In her practice, Kathleen A. Reed has counseled a variety of health care providers, including hospitals, home health agencies, hospices, nursing homes, pharmacies, durable medical equipment suppliers and individual practitioners. Her practice encompasses many aspects of health care law, with particular emphasis on reimbursement, pharmacy and drug control and resale issues, fraud and abuse, scope of practice, licensure and regulatory matters and patient care issues. Ms. Reed has also provided counsel on compliance with Medicaid and Medicare requirements for participation and reimbursement and has assisted clients appeal adverse Medicare and Medicaid reimbursement decisions. She has also counseled health care clients on general corporate matters. Prior to her legal career, Ms. Reed practiced as a Registered Nurse in a variety of health care settings, including critical care, medical and surgical nursing, and home care.

On January 13, 2022, the United State Supreme Court upheld the Department of Health and Humans Services (“HHS”) Centers for Medicare and Medicaid Services (“CMS”) COVID-19 vaccine mandate for staff working at Medicare-participating health care facilities. HHS/CMS had issued an interim final rule on November 5, 2021, that incorporated a vaccine mandate into the health and safety regulations (e.g., conditions and requirements of participation) that apply to 15 types of facilities and agencies that participate in Medicare. The interim rule required these facilities and agencies to adopt policies and procedures mandating COVID-19 vaccination for all staff, except in cases of religious or medical exemption or delay, by stated deadlines.
Continue Reading U.S. Supreme Court Upholds the CMS COVID-19 Vaccine Mandate

Health plans and insurers will have a little more time to comply with some of the multitude of new requirements under the Consolidated Appropriations Act (“CAA”). On August 20, 2021, the Departments of Labor, Health and Human Services, and the Treasury (the “Departments”) issued an FAQ updating plans and issuers on critical enforcement guidance for several CAA transparency measures. The Departments have acknowledged that plans and issuers are struggling to comply with the litany, and complexity, of transparency requirements the CAA imposes, going so far as to note that compliance with some requirements by initial enforcement dates “is likely not possible.”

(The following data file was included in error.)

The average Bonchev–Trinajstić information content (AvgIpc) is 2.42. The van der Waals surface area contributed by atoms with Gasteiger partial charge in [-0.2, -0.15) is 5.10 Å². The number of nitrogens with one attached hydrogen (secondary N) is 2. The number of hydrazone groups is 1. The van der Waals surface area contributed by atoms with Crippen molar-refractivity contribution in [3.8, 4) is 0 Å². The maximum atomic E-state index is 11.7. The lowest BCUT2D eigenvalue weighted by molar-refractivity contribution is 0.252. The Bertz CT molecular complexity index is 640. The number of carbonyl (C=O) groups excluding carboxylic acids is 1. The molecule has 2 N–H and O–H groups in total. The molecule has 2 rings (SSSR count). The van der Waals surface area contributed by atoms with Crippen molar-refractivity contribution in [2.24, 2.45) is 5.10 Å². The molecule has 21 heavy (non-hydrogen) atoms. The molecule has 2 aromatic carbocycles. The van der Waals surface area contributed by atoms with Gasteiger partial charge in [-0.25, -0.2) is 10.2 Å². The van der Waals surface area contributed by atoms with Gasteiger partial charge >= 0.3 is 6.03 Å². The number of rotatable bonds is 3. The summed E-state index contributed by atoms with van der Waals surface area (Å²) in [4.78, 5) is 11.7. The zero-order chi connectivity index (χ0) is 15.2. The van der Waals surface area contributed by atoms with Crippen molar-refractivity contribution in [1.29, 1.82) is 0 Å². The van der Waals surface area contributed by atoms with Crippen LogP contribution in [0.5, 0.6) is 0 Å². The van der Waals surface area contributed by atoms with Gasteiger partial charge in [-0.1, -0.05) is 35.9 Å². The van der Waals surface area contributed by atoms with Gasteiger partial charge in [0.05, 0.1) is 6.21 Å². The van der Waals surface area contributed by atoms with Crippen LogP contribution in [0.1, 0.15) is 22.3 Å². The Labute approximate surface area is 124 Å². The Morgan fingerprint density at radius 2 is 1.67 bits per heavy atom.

Continue Reading Important Enforcement Updates on No Surprises Act and Transparency Requirements

On May 13, 2021, the Centers for Medicare and Medicaid Services (“CMS”) published an interim final rule with comment period addressing COVID vaccine education, administration, and reporting requirements for nursing homes. Designed to reduce the spread of COVID-19, the rule updates the existing infection control requirements that nursing homes must meet to participate in the Medicare program, found at 42 C.F.R § 483.80. The effective date for the new rule is May 21, 2021, and Michigan’s state survey and certification staff have advised that they will begin enforcement of the new rule on June 14, 2021.

Continue Reading New COVID-19 Vaccine Requirements for Nursing Homes

In support of Lucido’s investigation, Republicans in both houses of Michigan’s legislature have introduced bills to provide funds for county prosecutors for further investigation. Specifically,  Senate Bill 27, which the Senate already passed on a party line vote, appropriates $1.25 million for grants of up to $250,000 to prosecutors.  House Bill 4589, which was introduced on March 25, 2021, appropriates $5 million to the “Prosecuting Attorneys Coordinating Council” for similar purposes. While it is unlikely either bill will become law, as they would require Governor Whitmer’s approval, Lucido’s efforts could have significant ramifications for the industry and, given the current political environment, are likely to spur “copy-cat” initiatives by prosecutors around the state and perhaps the nation.